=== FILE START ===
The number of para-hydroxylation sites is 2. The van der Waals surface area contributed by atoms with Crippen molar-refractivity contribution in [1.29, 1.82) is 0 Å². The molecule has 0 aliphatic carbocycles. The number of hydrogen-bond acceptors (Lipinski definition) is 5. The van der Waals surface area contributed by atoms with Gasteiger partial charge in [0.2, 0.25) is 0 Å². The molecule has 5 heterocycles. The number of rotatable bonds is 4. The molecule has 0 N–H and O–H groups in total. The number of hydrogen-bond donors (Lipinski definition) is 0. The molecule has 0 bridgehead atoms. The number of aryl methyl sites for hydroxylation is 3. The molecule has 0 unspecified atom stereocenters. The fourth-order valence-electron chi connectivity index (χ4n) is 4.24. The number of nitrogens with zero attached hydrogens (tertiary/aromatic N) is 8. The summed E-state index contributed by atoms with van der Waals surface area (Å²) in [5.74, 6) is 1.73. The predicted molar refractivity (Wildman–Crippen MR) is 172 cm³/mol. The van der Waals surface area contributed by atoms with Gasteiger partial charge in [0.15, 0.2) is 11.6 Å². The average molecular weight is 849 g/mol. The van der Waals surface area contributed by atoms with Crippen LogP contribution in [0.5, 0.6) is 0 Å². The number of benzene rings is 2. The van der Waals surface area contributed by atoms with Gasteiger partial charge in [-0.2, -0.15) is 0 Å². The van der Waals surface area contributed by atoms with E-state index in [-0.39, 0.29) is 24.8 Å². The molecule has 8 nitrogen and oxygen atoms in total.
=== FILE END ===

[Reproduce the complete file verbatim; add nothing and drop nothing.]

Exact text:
The number of para-hydroxylation sites is 2. The van der Waals surface area contributed by atoms with Crippen molar-refractivity contribution in [1.29, 1.82) is 0 Å². The molecule has 0 aliphatic carbocycles. The number of hydrogen-bond acceptors (Lipinski definition) is 5. The van der Waals surface area contributed by atoms with Gasteiger partial charge in [0.2, 0.25) is 0 Å². The molecule has 5 heterocycles. The number of rotatable bonds is 4. The molecule has 0 N–H and O–H groups in total. The number of hydrogen-bond donors (Lipinski definition) is 0. The molecule has 0 bridgehead atoms. The number of aryl methyl sites for hydroxylation is 3. The molecule has 0 unspecified atom stereocenters. The fourth-order valence-electron chi connectivity index (χ4n) is 4.24. The number of nitrogens with zero attached hydrogens (tertiary/aromatic N) is 8. The summed E-state index contributed by atoms with van der Waals surface area (Å²) in [5.74, 6) is 1.73. The predicted molar refractivity (Wildman–Crippen MR) is 172 cm³/mol. The van der Waals surface area contributed by atoms with Gasteiger partial charge in [0.15, 0.2) is 11.6 Å². The average molecular weight is 849 g/mol. The van der Waals surface area contributed by atoms with Crippen LogP contribution in [0.5, 0.6) is 0 Å². The number of benzene rings is 2. The van der Waals surface area contributed by atoms with Gasteiger partial charge in [-0.2, -0.15) is 0 Å². The van der Waals surface area contributed by atoms with E-state index in [-0.39, 0.29) is 24.8 Å². The molecule has 8 nitrogen and oxygen atoms in total.